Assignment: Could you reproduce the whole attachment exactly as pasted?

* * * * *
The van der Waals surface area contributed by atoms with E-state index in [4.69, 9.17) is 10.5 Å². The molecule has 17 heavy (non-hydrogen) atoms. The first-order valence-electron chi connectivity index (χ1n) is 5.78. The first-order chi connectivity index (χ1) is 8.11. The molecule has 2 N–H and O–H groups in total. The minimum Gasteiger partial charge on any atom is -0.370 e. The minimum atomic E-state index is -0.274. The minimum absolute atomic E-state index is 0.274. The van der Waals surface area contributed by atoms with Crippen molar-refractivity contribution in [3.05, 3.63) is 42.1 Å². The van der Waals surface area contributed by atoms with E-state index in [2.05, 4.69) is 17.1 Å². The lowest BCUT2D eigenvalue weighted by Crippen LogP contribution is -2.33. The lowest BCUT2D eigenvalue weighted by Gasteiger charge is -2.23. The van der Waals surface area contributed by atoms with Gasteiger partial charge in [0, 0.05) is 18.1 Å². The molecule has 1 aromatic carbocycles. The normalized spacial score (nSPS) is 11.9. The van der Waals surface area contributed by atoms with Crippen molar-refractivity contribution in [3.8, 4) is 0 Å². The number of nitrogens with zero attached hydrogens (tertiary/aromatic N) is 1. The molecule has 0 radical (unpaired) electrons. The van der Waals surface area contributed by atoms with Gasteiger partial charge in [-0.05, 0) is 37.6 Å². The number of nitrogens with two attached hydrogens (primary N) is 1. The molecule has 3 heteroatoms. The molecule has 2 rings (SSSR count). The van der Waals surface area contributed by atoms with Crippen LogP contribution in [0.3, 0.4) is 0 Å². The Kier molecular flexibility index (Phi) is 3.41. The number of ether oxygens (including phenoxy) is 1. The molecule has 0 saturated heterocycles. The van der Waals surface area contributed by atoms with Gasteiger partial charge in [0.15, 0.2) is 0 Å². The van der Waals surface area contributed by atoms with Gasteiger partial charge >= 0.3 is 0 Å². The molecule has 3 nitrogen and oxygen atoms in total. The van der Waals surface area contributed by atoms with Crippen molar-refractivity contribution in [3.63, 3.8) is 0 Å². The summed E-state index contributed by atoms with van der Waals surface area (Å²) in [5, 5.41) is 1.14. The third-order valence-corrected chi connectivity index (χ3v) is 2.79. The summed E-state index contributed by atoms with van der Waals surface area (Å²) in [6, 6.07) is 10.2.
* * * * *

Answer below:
The van der Waals surface area contributed by atoms with E-state index in [4.69, 9.17) is 10.5 Å². The molecule has 17 heavy (non-hydrogen) atoms. The first-order valence-electron chi connectivity index (χ1n) is 5.78. The first-order chi connectivity index (χ1) is 8.11. The molecule has 2 N–H and O–H groups in total. The minimum Gasteiger partial charge on any atom is -0.370 e. The minimum atomic E-state index is -0.274. The minimum absolute atomic E-state index is 0.274. The van der Waals surface area contributed by atoms with Crippen molar-refractivity contribution in [3.05, 3.63) is 42.1 Å². The van der Waals surface area contributed by atoms with E-state index in [2.05, 4.69) is 17.1 Å². The lowest BCUT2D eigenvalue weighted by Crippen LogP contribution is -2.33. The lowest BCUT2D eigenvalue weighted by Gasteiger charge is -2.23. The van der Waals surface area contributed by atoms with Gasteiger partial charge in [0, 0.05) is 18.1 Å². The molecule has 1 aromatic carbocycles. The normalized spacial score (nSPS) is 11.9. The van der Waals surface area contributed by atoms with Crippen molar-refractivity contribution in [3.8, 4) is 0 Å². The number of nitrogens with zero attached hydrogens (tertiary/aromatic N) is 1. The molecule has 0 radical (unpaired) electrons. The van der Waals surface area contributed by atoms with Gasteiger partial charge in [-0.05, 0) is 37.6 Å². The number of nitrogens with two attached hydrogens (primary N) is 1. The molecule has 3 heteroatoms. The molecule has 2 rings (SSSR count). The van der Waals surface area contributed by atoms with Crippen LogP contribution in [0.3, 0.4) is 0 Å². The Kier molecular flexibility index (Phi) is 3.41. The number of ether oxygens (including phenoxy) is 1. The molecule has 0 saturated heterocycles. The van der Waals surface area contributed by atoms with Gasteiger partial charge in [0.15, 0.2) is 0 Å². The van der Waals surface area contributed by atoms with Gasteiger partial charge >= 0.3 is 0 Å². The molecule has 3 nitrogen and oxygen atoms in total. The van der Waals surface area contributed by atoms with Crippen molar-refractivity contribution in [3.63, 3.8) is 0 Å². The summed E-state index contributed by atoms with van der Waals surface area (Å²) in [5, 5.41) is 1.14. The third-order valence-corrected chi connectivity index (χ3v) is 2.79. The summed E-state index contributed by atoms with van der Waals surface area (Å²) in [6, 6.07) is 10.2.